The important hypothesis here comes from Wednesday’s post:
measures to flatten the curve will meaningfully slow transmission, but a shutdown only pushes serious cases into the future. It does not cure them or make them go away. Only infection or a vaccine can do that.
The point of a lockdown is to get your house in order. That’s not just about the healthcare system either. You’re also buying time to develop the right protocols necessary to help people lead as minimally restrictive a life as possible, not just to help the economy, but to bring people back together and create an environment that sustains mental health and physical well-being.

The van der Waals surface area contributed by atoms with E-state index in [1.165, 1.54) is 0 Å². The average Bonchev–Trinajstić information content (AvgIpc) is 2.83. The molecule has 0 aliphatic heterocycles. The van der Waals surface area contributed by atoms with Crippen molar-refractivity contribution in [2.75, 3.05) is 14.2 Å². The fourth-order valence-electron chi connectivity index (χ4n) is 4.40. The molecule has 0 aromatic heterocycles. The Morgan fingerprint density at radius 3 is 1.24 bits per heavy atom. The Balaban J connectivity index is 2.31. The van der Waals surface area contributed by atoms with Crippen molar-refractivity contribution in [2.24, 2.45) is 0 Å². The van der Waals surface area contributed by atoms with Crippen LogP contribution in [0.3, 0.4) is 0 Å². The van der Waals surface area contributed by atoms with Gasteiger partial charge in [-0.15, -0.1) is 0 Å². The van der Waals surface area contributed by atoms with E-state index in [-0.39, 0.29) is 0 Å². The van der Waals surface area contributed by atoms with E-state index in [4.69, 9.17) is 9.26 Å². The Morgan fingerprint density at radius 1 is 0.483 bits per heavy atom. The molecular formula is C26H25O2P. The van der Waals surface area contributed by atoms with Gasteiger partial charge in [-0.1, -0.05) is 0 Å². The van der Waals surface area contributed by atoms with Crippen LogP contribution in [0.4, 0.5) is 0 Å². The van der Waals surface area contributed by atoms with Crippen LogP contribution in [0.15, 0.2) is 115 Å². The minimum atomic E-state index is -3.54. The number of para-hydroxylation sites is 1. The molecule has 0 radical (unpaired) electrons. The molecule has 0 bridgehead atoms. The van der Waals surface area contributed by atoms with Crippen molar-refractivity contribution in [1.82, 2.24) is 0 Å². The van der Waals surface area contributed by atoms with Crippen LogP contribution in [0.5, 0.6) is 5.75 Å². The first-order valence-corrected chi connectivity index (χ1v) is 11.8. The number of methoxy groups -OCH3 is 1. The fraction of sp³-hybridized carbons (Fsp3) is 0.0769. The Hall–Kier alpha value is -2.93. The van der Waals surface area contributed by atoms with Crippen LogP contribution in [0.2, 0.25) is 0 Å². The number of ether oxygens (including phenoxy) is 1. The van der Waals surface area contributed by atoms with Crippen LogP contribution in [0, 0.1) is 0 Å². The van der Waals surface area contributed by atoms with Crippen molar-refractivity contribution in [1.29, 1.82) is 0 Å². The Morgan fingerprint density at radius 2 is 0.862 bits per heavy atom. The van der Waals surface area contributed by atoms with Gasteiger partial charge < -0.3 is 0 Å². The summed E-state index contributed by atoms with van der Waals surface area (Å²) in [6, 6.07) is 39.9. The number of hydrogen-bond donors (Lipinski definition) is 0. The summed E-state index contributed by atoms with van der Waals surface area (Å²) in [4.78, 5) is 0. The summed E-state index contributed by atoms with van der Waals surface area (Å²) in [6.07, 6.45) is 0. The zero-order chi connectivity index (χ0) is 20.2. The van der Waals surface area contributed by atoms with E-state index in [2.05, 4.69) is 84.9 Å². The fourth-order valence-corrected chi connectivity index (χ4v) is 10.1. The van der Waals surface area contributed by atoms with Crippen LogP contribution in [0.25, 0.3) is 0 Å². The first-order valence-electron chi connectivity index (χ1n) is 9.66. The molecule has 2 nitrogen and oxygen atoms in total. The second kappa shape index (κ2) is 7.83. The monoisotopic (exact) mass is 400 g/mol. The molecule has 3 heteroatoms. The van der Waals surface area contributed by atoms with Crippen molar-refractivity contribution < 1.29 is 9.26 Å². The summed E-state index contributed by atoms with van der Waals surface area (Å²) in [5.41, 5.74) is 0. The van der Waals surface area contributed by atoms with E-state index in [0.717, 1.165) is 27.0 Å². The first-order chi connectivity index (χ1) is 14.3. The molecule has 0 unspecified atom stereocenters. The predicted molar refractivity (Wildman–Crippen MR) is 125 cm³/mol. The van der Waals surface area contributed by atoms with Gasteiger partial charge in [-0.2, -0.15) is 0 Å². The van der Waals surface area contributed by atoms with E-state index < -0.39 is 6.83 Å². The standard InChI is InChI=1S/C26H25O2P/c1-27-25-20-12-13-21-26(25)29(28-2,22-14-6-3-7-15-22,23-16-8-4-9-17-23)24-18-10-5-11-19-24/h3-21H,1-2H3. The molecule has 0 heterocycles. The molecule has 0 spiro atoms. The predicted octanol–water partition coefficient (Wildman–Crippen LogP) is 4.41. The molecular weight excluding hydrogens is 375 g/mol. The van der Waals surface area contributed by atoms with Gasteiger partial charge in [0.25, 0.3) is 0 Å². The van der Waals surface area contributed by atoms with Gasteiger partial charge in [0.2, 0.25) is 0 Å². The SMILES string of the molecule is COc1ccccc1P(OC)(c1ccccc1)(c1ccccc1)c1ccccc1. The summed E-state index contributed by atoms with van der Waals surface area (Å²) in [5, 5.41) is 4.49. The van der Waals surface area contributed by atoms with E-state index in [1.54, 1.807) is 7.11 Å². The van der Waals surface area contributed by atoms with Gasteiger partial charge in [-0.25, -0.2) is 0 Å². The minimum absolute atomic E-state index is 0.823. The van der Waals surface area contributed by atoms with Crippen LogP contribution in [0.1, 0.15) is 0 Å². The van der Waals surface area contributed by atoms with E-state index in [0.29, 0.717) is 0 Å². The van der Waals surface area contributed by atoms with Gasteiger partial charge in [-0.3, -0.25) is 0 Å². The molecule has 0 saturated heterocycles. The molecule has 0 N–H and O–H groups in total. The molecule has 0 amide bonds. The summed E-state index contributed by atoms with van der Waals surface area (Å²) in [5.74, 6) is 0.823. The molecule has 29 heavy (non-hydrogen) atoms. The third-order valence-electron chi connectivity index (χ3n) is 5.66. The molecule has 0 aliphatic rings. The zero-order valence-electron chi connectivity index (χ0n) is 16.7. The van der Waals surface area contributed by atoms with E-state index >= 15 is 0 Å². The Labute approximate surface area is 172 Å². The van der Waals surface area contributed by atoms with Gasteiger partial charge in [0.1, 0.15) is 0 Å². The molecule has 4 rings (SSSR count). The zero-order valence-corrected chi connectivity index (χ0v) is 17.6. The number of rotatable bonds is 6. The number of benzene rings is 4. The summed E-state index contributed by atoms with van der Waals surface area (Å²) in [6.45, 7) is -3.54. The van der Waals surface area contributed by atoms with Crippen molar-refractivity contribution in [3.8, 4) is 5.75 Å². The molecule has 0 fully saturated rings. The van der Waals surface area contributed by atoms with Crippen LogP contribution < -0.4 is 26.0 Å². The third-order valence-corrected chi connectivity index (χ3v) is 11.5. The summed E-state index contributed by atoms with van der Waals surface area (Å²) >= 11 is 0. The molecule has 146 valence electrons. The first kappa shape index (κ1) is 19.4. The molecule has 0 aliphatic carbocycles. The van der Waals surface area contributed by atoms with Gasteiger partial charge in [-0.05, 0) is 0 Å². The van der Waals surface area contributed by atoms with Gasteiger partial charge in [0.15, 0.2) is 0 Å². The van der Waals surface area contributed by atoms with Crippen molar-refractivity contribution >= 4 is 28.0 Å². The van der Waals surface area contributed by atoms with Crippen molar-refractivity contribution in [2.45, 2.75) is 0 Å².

The US isn’t doing that, of course. The Trump White House won’t issue detailed CDC guidelines for states, businesses on reopening. I have no idea why and neither do you. We can only speculate. Let’s not, because regardless of the motivation, the outcome is clear; it opens the US up to a risk of a large second wave, the attendant fear, behavioral change, economic uncertainty, isolation and mental health challenges. This is not what we want.
The jobs number has now come in. The number was 20.5 million with an unemployment rate of 14.7%. That’s better than expectations on both counts. Index futures rose and bond prices fell on the news, which is a bit perverse given the number was the worst in history by an order of magnitude. It’s just that it beat expectations.
The reality behind the headlines is worse though. As I pointed out on April 24 on Twitter, “to be counted as unemployed in the… April 2020 US survey, you have to not only be without work but also actively looking for employment. The unemployment number may not be as high as expected.”